nep-pub New Economics Papers
on Public Finance
Issue of 2008‒11‒25
thirteen papers chosen by
Kwang Soo Cheong
Johns Hopkins University

  1. Optimal Income Taxation of Married Couples : An Emprical Analysis of Joint and Individual Taxation By Peter Haan; Dolores Navarro
  2. Optimal Income Taxation with Endogenous Participation and Search Unemployment By Lehmann, Etienne; Parmentier, Alexis; Van der Linden, Bruno
  3. On the role of progressive taxation in a Ramsey Model with heterogeneous households. By Stefano Bosi; Thomas Seegmuller
  4. Taxing Corporate Income By Alan J. Auerbach; Michael P. Devereux; Helen Simpson
  5. Corporate Income Tax and Economic Distortions By Gaëtan Nicodème
  6. Corporation Tax Asymmetries:Effective Tax Rates and Profit Shifting By John Creedy; Norman Gemmell
  7. Behavioural Responses to Corporate Profit Taxation By John Creedy; Norman Gemmell
  8. Taxing sin goods and subsidizing health care By CREMER, Helmuth; DE DONDER, Philippe; MALDONADO, Dario; PESTIEAU, Pierre
  9. Optimal tax policy and expected longevity: a mean and variance approach By LEROUX, Marie-Louise; PONTHIERE, Grégory
  10. Between-Group Transfers and Poverty-Reducing Tax Reforms? By Paul Makdissi; Stéphane Mussard
  11. Mixed duopoly, privatization and the shadow cost of public funds By CAPUANO, Carlo; DE FEO, Giuseppe
  12. Bargaining over public goods. By Julio Davila; Jan Eeckhout; César Martinelli
  13. Bootstrap Panel Granger-Causality Between Government Spending and Revenue By António Afonso; Cristophe Rault

  1. By: Peter Haan; Dolores Navarro
    Abstract: In this paper we develop a discrete model of optimal taxation of married couples and empirically discuss the optimality of income taxation for this group. To this end, we derive the social welfare function which guarantees that joint taxation of married couples is optimal. We will contrast this welfare function with the one that makes a system of individual taxation optimal. For the empirical application we use a static structural labor supply model to estimate the preferences of households. We find that the system of joint taxation is only optimal when the government has a high taste for redistribution towards one-earner couples and a very low or even negative taste for redistribution towards couples in which both partners earn a similar amount of income. In contrast, the optimality of individual taxation is less dependent of the working composition within the household.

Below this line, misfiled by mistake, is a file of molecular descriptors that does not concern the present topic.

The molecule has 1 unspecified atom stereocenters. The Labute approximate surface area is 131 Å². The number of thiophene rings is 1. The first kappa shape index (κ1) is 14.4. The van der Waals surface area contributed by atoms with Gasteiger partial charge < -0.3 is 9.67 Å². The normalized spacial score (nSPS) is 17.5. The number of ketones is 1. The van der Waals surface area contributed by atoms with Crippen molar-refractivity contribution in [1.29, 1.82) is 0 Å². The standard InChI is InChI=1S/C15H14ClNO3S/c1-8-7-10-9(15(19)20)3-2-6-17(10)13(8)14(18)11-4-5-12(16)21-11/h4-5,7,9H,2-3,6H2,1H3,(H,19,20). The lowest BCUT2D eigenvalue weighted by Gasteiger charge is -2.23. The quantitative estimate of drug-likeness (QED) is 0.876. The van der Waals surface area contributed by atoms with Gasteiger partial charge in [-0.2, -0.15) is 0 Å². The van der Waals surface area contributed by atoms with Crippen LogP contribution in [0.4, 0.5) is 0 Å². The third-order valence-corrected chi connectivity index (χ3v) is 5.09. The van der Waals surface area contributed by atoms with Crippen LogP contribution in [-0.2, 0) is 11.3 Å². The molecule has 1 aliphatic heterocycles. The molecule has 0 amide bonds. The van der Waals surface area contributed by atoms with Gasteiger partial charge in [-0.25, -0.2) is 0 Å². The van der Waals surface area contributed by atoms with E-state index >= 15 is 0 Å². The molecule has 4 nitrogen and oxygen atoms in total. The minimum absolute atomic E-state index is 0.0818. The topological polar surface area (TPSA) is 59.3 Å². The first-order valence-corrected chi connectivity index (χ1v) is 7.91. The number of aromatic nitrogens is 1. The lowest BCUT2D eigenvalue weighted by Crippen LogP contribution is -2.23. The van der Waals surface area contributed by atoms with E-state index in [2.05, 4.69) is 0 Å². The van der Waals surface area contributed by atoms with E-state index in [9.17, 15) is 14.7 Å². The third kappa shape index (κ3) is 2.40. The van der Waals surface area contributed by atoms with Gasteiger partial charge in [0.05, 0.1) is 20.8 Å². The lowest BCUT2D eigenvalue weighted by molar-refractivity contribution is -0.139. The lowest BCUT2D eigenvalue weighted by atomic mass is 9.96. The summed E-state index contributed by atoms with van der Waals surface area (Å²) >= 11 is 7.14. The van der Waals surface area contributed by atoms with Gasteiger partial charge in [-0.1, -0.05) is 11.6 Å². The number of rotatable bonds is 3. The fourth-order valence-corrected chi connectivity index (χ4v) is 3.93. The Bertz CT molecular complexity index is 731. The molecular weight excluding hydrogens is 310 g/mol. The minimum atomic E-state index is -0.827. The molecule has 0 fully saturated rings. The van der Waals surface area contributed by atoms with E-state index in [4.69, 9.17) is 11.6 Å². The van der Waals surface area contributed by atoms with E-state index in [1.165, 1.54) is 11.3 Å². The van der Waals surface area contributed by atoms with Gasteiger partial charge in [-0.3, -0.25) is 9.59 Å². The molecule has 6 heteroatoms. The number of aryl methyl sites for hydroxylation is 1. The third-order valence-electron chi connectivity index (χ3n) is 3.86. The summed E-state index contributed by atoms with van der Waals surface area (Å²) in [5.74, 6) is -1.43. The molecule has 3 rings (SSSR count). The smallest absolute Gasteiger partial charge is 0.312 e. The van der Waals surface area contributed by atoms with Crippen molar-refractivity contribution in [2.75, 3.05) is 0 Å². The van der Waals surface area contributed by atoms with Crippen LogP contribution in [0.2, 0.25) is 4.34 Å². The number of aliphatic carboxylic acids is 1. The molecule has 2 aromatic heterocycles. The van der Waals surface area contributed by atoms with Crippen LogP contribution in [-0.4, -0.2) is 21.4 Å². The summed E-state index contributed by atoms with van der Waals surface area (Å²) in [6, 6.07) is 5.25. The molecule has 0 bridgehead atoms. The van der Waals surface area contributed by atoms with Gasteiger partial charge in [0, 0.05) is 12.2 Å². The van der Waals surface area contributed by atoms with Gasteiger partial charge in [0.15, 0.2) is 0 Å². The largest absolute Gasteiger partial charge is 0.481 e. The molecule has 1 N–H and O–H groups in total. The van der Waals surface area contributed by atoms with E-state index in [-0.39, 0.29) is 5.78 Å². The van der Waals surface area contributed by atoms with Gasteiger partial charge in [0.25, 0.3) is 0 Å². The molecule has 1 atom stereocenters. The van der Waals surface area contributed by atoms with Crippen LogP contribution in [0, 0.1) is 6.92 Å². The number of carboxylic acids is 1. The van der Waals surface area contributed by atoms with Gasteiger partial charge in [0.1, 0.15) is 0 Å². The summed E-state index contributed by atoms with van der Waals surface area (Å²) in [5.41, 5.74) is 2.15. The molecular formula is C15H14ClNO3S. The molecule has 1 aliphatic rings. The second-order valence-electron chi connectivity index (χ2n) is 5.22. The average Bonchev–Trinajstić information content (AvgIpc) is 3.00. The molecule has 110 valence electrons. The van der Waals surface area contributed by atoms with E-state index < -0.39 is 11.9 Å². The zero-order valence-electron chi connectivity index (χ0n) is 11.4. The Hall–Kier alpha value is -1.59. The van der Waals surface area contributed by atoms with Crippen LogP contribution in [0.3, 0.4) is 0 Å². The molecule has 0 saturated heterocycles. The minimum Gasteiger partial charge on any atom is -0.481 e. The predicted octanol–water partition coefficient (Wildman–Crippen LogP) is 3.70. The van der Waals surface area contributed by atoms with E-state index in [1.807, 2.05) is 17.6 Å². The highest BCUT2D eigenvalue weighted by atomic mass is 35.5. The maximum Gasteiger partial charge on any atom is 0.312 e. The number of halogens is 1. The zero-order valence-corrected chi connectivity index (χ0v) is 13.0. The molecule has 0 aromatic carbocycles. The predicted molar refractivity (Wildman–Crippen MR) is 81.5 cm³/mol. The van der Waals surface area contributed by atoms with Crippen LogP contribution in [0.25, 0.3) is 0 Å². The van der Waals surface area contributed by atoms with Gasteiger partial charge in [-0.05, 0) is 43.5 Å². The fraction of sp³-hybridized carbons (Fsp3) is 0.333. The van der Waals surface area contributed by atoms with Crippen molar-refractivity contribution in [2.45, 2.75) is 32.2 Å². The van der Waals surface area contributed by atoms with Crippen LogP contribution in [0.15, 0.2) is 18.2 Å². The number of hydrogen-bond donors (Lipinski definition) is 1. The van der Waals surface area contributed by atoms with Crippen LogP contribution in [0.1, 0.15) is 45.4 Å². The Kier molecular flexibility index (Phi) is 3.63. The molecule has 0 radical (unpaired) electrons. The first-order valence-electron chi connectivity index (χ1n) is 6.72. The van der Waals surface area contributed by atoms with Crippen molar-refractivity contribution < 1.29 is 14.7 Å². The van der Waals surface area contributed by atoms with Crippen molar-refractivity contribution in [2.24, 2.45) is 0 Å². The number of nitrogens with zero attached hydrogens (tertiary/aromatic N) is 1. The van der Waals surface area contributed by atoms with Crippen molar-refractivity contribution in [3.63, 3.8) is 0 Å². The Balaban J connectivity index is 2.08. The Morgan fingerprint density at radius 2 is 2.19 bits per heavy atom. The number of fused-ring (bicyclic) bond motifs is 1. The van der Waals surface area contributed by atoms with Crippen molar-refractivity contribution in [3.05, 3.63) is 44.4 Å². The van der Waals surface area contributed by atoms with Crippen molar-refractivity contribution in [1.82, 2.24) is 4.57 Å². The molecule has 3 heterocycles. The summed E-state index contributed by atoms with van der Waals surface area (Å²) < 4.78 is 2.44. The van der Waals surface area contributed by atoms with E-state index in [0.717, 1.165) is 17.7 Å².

Keywords: Optimal taxation of married couples, joint taxation, labor supply estimation
    Date: 2008
  2. By: Lehmann, Etienne (CREST-INSEE); Parmentier, Alexis (University of Evry); Van der Linden, Bruno (Catholic University of Louvain)
    Abstract: This paper characterizes the optimal redistributive taxation when individuals are heterogeneous in two exogenous dimensions: their skills and their values of non-market activities. Search-matching frictions on the labor markets create unemployment. Wages, labor demand and participation are endogenous. The government only observes wage levels. Under a Maximin objective, if the elasticity of participation decreases along the distribution of skills, at the optimum, the average tax rate is increasing, marginal tax rates are positive everywhere, while wages, unemployment rates and participation rates are distorted downwards compared to their laissez-faire values. A simulation exercise confirms some of these properties under a general utilitarian objective. Taking account of the wage-cum-labor demand margin deeply changes the equity-efficiency trade-off.
    Keywords: non-linear taxation, redistribution, adverse selection, random participation, unemployment, labor market frictions
    JEL: D82 H21 J64
    Date: 2008–10
  3. By: Stefano Bosi (EQUIPPE - Université de Lille 1 et EPEE - Université d'Evry); Thomas Seegmuller (Centre d'Economie de la Sorbonne - Paris School of Economics)
    Abstract: The aim of this paper is to study the role of progressive tax rules on the allocations of steady state and the stability properties in a Ramsey economy with heterogeneous households and borrowing constraints. Since labor supply in elastic, considering different tax rates on capital and labor incomes is relevant. The steady state analysis allows us to highlight the existence of different types of stationary equilibria. While patient agents always hold capital, impatient ones have or not positive savings, depending on the leval of real interest rate. Furthermore, it is not always optimal for all households to have a positive labor supply. Studying the comparative statics and local dynamics, we focus on the steady state with a segmented population : patient households own the whole stock of capital, while the impatient ones are workers. Varying the population sizes and the tax rates, we underline the crucial role of fiscal progressivity and endogenous labor. Moreover, in contrast to many contributions, we prove that progressive tax rules can promote expectation-driven fluctuations and endogenous cycles which means that progressivity can be inopportune to stabilize macroeconomic volatility.